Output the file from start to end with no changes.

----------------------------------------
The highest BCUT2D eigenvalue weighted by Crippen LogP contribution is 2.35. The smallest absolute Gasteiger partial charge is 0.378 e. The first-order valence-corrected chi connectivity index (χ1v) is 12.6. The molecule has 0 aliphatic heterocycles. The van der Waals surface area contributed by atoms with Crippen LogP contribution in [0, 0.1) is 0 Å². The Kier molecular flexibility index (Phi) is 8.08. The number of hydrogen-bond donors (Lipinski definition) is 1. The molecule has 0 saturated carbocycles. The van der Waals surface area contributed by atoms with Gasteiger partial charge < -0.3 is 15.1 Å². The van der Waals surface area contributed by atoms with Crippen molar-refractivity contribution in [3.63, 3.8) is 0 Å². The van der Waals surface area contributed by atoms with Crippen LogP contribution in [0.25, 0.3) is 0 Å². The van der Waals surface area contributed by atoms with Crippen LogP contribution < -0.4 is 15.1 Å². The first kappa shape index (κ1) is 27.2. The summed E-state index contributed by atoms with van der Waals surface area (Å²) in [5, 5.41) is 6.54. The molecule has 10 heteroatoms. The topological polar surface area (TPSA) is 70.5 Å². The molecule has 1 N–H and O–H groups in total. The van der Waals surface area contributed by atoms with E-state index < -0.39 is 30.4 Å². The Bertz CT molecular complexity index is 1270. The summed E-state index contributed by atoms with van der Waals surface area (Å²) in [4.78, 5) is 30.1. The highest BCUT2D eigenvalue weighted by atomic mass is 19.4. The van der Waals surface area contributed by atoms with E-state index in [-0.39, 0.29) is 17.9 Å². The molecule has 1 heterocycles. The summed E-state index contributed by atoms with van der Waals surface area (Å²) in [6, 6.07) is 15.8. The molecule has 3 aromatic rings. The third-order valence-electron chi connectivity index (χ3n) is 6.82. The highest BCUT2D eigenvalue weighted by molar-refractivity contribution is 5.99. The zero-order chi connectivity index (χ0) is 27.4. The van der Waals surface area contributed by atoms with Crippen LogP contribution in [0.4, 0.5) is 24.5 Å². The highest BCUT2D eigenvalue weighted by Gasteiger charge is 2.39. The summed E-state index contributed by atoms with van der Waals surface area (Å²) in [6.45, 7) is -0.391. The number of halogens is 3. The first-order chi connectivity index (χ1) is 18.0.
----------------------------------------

The highest BCUT2D eigenvalue weighted by Crippen LogP contribution is 2.35. The smallest absolute Gasteiger partial charge is 0.378 e. The first-order valence-corrected chi connectivity index (χ1v) is 12.6. The molecule has 0 aliphatic heterocycles. The van der Waals surface area contributed by atoms with Crippen LogP contribution in [0, 0.1) is 0 Å². The Kier molecular flexibility index (Phi) is 8.08. The number of hydrogen-bond donors (Lipinski definition) is 1. The molecule has 0 saturated carbocycles. The van der Waals surface area contributed by atoms with Gasteiger partial charge < -0.3 is 15.1 Å². The van der Waals surface area contributed by atoms with Crippen molar-refractivity contribution in [3.63, 3.8) is 0 Å². The van der Waals surface area contributed by atoms with Crippen LogP contribution in [0.25, 0.3) is 0 Å². The van der Waals surface area contributed by atoms with Crippen LogP contribution < -0.4 is 15.1 Å². The first kappa shape index (κ1) is 27.2. The summed E-state index contributed by atoms with van der Waals surface area (Å²) in [5, 5.41) is 6.54. The molecule has 10 heteroatoms. The topological polar surface area (TPSA) is 70.5 Å². The molecule has 1 N–H and O–H groups in total. The van der Waals surface area contributed by atoms with E-state index < -0.39 is 30.4 Å². The Bertz CT molecular complexity index is 1270. The summed E-state index contributed by atoms with van der Waals surface area (Å²) in [4.78, 5) is 30.1. The highest BCUT2D eigenvalue weighted by atomic mass is 19.4. The van der Waals surface area contributed by atoms with E-state index in [-0.39, 0.29) is 17.9 Å². The molecule has 1 heterocycles. The summed E-state index contributed by atoms with van der Waals surface area (Å²) in [6, 6.07) is 15.8. The molecule has 3 aromatic rings. The third-order valence-electron chi connectivity index (χ3n) is 6.82. The highest BCUT2D eigenvalue weighted by molar-refractivity contribution is 5.99. The zero-order chi connectivity index (χ0) is 27.4. The van der Waals surface area contributed by atoms with Crippen LogP contribution in [0.4, 0.5) is 24.5 Å². The highest BCUT2D eigenvalue weighted by Gasteiger charge is 2.39. The summed E-state index contributed by atoms with van der Waals surface area (Å²) in [6.45, 7) is -0.391. The number of halogens is 3. The first-order chi connectivity index (χ1) is 18.0.